In 2013, Public.Resource.Org purchased, scanned, and posted online all the current volumes of the print OCGA. In 2015, the State of Georgia sued Public.Resource.Org in the U.S. District Court for the Northern District of Georgia and received judgement in the State’s favor, finding that because the annotations formally lack the force of law, they are not in the public domain. Public.Resource.Org appealed to the U.S. Court of Appeals for the Eleventh Circuit. The Eleventh Circuit reversed the judgement, holding that Georgia cannot assert a valid copyright interest in any part of the OCGA. The State of Georgia then appealed to the Supreme Court, and Public.Resource.Org responded, maintaining that the State of Georgia was wrong on the merits but that the Court should grant certiorari to clarify how courts should analyze whether a given work is an uncopyrightable government edict.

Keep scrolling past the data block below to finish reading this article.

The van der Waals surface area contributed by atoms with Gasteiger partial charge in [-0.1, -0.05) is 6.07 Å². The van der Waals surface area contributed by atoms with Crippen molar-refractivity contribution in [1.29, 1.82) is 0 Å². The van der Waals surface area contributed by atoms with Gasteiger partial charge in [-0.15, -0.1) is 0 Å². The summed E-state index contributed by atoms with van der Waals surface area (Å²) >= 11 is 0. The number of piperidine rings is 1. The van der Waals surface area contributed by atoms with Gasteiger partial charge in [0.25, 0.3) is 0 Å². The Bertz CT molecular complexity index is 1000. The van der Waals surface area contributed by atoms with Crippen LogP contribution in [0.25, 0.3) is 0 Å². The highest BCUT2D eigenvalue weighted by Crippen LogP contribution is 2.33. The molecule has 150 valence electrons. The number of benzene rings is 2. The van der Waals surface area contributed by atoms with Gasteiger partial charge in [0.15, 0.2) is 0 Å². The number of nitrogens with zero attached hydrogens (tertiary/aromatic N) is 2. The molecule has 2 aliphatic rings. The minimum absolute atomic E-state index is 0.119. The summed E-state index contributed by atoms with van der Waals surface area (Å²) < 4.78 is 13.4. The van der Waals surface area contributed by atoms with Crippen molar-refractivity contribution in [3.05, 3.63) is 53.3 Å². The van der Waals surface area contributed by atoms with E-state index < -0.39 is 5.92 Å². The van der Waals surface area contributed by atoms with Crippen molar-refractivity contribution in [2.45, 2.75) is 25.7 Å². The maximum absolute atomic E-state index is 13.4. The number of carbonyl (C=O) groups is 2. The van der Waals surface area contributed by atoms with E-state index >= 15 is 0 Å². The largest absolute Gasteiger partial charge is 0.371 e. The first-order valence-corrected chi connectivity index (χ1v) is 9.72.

The Supreme Court granted cert in June and oral argument is scheduled for December 2, 2019 (Docket No. 18-1150).
- Amicus brief, In support of respondent, State of Georgia, et al. v. Public.Resource.Org, Inc. (October 16, 2019)